Windsor Bridge is getting a makeover

A Top 5 Bridge in NSW?


The Hawkesbury River Bridge, in the North-Western Sydney suburb of Windsor, is getting a makeover.


It’s being blown up, and relocated 35-meters downstream.


After 144 years and 20,000 riders a day, it’s fair to say, it’s due.


The main goal originally was to make the Horse & Cart trip across the river a little easier.


As things have progressed, it has been discovered that the bridge carries approximately 20,000 riders cross the bridge everyday.


Overtime it’s become the victim of traffic issues, and structural weaknesses.


The NSW government’s solution – a $50 million makeover.



New Features

The new structure will be raised and taken 35 meters downstream.


Apart from being completely rebuilt, when it comes back, it’ll be with bigger, wider and better lanes.


Semi-trailers will be able to pass each other with ease.


There are also plans for a 3 meter wide shared path on both sides of the bridge, for cyclists and pedestrians.


This is a huge bonus to cyclist safety. It was sketchy before, to say the least.


The Technicalities

New ideas for this bridge came to be in early 2008. The states roads agency is hoping to have everything completed by 2019, as always, there’s a good chance it will take longer.


The main spending goal is $50 million, but $30 million has already been spent in courts and legal fees. There has been a battle for approval and permits.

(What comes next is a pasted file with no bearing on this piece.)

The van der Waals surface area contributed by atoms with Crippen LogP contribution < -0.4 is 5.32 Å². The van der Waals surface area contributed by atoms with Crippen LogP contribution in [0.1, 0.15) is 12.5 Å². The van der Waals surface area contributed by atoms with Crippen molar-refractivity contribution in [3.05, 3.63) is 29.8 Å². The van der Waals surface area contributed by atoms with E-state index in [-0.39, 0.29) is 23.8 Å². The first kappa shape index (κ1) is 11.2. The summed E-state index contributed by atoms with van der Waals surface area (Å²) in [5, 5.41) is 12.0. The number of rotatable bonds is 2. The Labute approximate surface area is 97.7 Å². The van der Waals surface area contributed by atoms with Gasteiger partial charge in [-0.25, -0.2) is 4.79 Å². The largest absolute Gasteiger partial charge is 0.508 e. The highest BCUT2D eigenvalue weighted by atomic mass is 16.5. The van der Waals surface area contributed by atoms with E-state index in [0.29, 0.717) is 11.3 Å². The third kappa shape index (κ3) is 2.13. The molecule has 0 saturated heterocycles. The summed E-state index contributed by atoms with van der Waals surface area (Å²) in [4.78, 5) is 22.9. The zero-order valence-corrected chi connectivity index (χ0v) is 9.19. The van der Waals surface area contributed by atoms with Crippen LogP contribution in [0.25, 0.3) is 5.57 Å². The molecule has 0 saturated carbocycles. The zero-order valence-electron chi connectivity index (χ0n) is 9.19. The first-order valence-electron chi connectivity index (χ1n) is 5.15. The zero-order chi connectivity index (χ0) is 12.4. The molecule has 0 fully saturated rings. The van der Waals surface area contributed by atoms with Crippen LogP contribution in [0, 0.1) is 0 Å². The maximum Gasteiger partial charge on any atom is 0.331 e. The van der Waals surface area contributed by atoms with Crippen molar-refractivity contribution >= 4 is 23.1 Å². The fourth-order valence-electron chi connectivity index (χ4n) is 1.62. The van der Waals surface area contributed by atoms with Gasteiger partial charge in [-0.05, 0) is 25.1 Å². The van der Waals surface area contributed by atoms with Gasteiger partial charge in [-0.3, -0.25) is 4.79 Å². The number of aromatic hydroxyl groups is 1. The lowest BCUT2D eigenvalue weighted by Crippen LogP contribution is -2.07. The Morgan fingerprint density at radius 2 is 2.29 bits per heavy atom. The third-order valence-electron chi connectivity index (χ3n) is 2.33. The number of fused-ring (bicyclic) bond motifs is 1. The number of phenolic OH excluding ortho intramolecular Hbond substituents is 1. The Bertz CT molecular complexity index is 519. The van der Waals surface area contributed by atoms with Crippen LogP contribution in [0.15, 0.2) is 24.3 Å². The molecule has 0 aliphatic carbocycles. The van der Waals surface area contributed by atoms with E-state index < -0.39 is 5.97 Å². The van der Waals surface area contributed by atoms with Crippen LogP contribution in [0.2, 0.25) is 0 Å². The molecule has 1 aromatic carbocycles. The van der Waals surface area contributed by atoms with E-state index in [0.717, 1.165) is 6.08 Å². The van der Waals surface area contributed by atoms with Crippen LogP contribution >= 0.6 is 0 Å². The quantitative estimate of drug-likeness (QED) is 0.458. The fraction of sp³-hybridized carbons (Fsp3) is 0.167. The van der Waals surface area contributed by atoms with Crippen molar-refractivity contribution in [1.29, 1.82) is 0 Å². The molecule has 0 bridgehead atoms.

Some locals love their bridge so much, they were deeply passionate about protecting the “historical site”.


This is despite the terrible traffic it causes to many residents daily, and the safety concerns around a bridge which carries 20k a day, and was only ever built to carry the odd horse and cart.


This battle in court seems to have been worth it though.


The Government plans to approve construction this June. Then work will begin during early July.


The Manpower

The new bridge is said to provide up to 100 jobs from different professions.


The range of tradesmen required goes from the people hired to knock things down, to the builders on the ground, all the way to landscapers needed to plant trees at the ends of the bridge.


The new bridge is expected to last a minimum of 200 years.


Joining this project will be helping to create a piece of history.

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